Noor Naga speaks to managing editor Emily Everett about co-editing The Common’s first-of-its-kind portfolio of writing from the Arabian Gulf, which appeared in Issue 22. Noor penned an introduction to the portfolio, titled “Who Writes the Arabian Gulf?”, which explores her experience growing up in the Gulf with no real contemporary literature written for, by, or about that diverse population. Noor discusses her idea to create the portfolio, what she enjoyed about assembling it from submissions, and what themes unite the pieces that became part of it. She also talks about her forthcoming novel from Graywolf Press, and why an earlier novel didn’t find a home in publishing.
Podcast: Noor Naga on “Who Writes the Arabian Gulf?”
Mary O’Donoghue speaks to managing editor Emily Everett about her story “Safety Advice for Staying Indoors,” which appears in The Common’s fall issue. Mary talks about crafting a story that explores two points of view within the same Irish family, both stuck inside during a strong storm, both coping with loss. She also discusses her work translating Irish-language poets, her interest in stories that require the reader to connect their own dots, and what it’s like to edit fiction for AGNI while writing her own short stories, too.
Podcast: Mary O’Donoghue on “Safety Advice for Staying Indoors”
Priyanka Sacheti speaks to managing editor Emily Everett about her essay “Oman is Mars: An Alien All Along,” which appears in a portfolio of writing from the Arabian Gulf, in The Common’s fall issue. In this conversation, Priyanka talks about her feeling of not belonging anywhere—born in Australia to an Indian family, but growing up in Oman as a third culture kid. She also discusses her work as a poet and an artist, and her experience being stranded between countries during the COVID-19 pandemic.
Podcast: Priyanka Sacheti on “Oman is Mars: An Alien All Along”
Carin Clevidence speaks to managing editor Emily Everett about her essay “Ghosts of the Southern Ocean,” which appears in The Common’s fall issue. In this conversation, Carin talks about how her experiences traveling to Antarctica on expeditions have changed over the years, and how that change comes through in her writing. She also discusses her 2011 novel The House on Salt Hay Road, and the novel she’s recently completed about an expedition to Antarctica.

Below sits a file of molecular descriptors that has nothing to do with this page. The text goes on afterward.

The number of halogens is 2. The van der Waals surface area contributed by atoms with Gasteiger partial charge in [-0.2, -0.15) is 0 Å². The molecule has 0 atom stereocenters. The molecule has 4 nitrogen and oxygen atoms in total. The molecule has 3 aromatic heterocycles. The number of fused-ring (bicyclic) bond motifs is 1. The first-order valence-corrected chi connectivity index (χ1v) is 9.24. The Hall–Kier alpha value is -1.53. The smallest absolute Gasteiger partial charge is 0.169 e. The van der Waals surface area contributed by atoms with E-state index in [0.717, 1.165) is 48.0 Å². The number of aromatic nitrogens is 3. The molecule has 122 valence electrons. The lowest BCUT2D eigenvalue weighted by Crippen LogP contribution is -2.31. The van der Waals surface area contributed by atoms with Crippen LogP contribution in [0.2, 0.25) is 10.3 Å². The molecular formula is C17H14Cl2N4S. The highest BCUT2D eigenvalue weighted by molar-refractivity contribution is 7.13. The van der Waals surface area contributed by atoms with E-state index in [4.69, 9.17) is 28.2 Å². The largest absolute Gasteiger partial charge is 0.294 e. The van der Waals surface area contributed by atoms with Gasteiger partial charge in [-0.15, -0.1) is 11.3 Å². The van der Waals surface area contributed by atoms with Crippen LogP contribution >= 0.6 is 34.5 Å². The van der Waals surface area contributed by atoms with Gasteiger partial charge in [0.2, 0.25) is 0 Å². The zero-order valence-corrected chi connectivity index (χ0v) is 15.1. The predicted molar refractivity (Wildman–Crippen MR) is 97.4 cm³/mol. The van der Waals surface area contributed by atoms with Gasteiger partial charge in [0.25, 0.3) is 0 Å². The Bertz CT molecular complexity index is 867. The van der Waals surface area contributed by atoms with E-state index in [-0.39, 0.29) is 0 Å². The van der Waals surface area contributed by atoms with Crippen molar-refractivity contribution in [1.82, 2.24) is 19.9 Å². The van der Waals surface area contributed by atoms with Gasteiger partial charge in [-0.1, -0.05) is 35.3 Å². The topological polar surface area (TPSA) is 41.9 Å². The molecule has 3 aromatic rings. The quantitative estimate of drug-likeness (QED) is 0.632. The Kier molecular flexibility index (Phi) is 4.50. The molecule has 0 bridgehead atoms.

Podcast: Carin Clevidence on “Ghosts of the Southern Ocean”
Julian Zabalbeascoa speaks to managing editor Emily Everett about his story “Igerilara,” which appears in The Common’s fall issue. In this conversation from San Sebastián, Julian talks about writing stories set in Spain during the Spanish Civil War and the Basque Conflict. He also discusses his love of travel and his experiences running study abroad programs for college students, and what it’s like to teach The Common in his classes at UMass Lowell.
As the car passed the Flag and sped toward Za’abeel, Avi’s crisp V’s became softer and less pronounced—“wees,” even. By the time he crossed Sana Signal, coffee shops and villas having given way to the old city’s chai stalls and low-rise apartments, the languid, questioning “ahs” at the ends of his sentences had been abandoned, the tongue clicks dropped. “Paps, what time do we have to make a move to the souq?” he said to his dad on the phone, sounding like just another Bur Dubai kid. “Okay, I’ll be downstairs in an hour.” He gestured to the driver to pull up outside his building and hopped out, throwing the Capri-Sonne straw he had been chewing all the way from school onto the pavement. His gait had changed, too: on the Jumeirah side of the Flag, he adopted the exaggerated chest-swivel of the Khaleeji, ass jutting out, body taking up far more real estate than someone of his frame reasonably should. Here, however, he stepped within himself.
There were rules, though. If even one lochal or premium expat were spotted, accents would be drawn. Intonations would warp midway, vowels replaced with dressier ones like guest bedsheets.
Last year, I wandered through Greece, knocking on all the gates of Hades. I walked along the Acheron River, whose icy blue waters seemed colored by the spirits of the dead. Stalactites dripped onto the back of my neck as a silent boatman ferried me through the caves of Diros. I searched for the entrance to the sea cave at Cape Tainaron, scrambling over sharp rocks below the lighthouse as darkness fell. Sometimes I wondered if my search for the underworld tempted the Fates. I remembered Orpheus, the father of music, who charmed beasts with his lyre and descended into Tainaron to find his lost bride, Eurydice. With song, he implored Hades and Persephone to bring her back to life, and his words moved the deathless gods to tears. They granted his wish, allowing him to lead her out of the underworld on one condition: he must walk ahead of her, not looking back until they left the dark halls of death. Approaching the surface, the farthest reach of light, Orpheus feared his love’s silence behind him. He turned to look and saw her sink back into the depths, reaching out to him and bidding him farewell for the last time.